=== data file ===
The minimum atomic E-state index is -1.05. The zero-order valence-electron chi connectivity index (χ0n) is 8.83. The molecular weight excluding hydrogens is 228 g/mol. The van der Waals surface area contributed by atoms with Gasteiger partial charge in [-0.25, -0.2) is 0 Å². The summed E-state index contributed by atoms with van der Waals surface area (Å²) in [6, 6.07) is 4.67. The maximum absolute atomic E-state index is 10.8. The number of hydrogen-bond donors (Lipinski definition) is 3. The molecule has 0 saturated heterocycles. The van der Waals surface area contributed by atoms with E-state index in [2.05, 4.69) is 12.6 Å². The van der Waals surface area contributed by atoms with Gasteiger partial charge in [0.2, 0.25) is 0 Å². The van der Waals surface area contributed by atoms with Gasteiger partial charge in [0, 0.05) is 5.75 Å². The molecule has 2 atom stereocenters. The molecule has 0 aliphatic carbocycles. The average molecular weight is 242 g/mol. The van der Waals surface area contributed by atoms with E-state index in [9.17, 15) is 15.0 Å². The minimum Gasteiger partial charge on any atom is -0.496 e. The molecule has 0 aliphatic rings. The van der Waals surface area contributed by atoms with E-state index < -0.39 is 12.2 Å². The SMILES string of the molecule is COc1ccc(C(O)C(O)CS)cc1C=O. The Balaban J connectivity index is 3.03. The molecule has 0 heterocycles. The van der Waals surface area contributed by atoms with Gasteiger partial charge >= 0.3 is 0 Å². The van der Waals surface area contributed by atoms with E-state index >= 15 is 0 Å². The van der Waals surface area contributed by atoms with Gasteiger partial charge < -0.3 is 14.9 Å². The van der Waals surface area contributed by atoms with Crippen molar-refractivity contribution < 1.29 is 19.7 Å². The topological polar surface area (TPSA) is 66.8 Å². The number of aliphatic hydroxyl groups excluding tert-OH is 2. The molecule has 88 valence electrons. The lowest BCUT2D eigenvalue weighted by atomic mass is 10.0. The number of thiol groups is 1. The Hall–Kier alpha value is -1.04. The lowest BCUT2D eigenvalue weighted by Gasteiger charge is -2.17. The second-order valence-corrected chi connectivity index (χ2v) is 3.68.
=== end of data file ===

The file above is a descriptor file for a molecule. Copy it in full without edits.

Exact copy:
The minimum atomic E-state index is -1.05. The zero-order valence-electron chi connectivity index (χ0n) is 8.83. The molecular weight excluding hydrogens is 228 g/mol. The van der Waals surface area contributed by atoms with Gasteiger partial charge in [-0.25, -0.2) is 0 Å². The summed E-state index contributed by atoms with van der Waals surface area (Å²) in [6, 6.07) is 4.67. The maximum absolute atomic E-state index is 10.8. The number of hydrogen-bond donors (Lipinski definition) is 3. The molecule has 0 saturated heterocycles. The van der Waals surface area contributed by atoms with E-state index in [2.05, 4.69) is 12.6 Å². The van der Waals surface area contributed by atoms with Gasteiger partial charge in [0.2, 0.25) is 0 Å². The van der Waals surface area contributed by atoms with Gasteiger partial charge in [0, 0.05) is 5.75 Å². The molecule has 2 atom stereocenters. The molecule has 0 aliphatic carbocycles. The average molecular weight is 242 g/mol. The van der Waals surface area contributed by atoms with E-state index in [9.17, 15) is 15.0 Å². The minimum Gasteiger partial charge on any atom is -0.496 e. The molecule has 0 aliphatic rings. The van der Waals surface area contributed by atoms with E-state index < -0.39 is 12.2 Å². The SMILES string of the molecule is COc1ccc(C(O)C(O)CS)cc1C=O. The Balaban J connectivity index is 3.03. The molecule has 0 heterocycles. The van der Waals surface area contributed by atoms with Gasteiger partial charge >= 0.3 is 0 Å². The van der Waals surface area contributed by atoms with E-state index >= 15 is 0 Å². The van der Waals surface area contributed by atoms with Gasteiger partial charge < -0.3 is 14.9 Å². The van der Waals surface area contributed by atoms with Crippen molar-refractivity contribution < 1.29 is 19.7 Å². The topological polar surface area (TPSA) is 66.8 Å². The number of aliphatic hydroxyl groups excluding tert-OH is 2. The molecule has 88 valence electrons. The lowest BCUT2D eigenvalue weighted by atomic mass is 10.0. The number of thiol groups is 1. The Hall–Kier alpha value is -1.04. The lowest BCUT2D eigenvalue weighted by Gasteiger charge is -2.17. The second-order valence-corrected chi connectivity index (χ2v) is 3.68.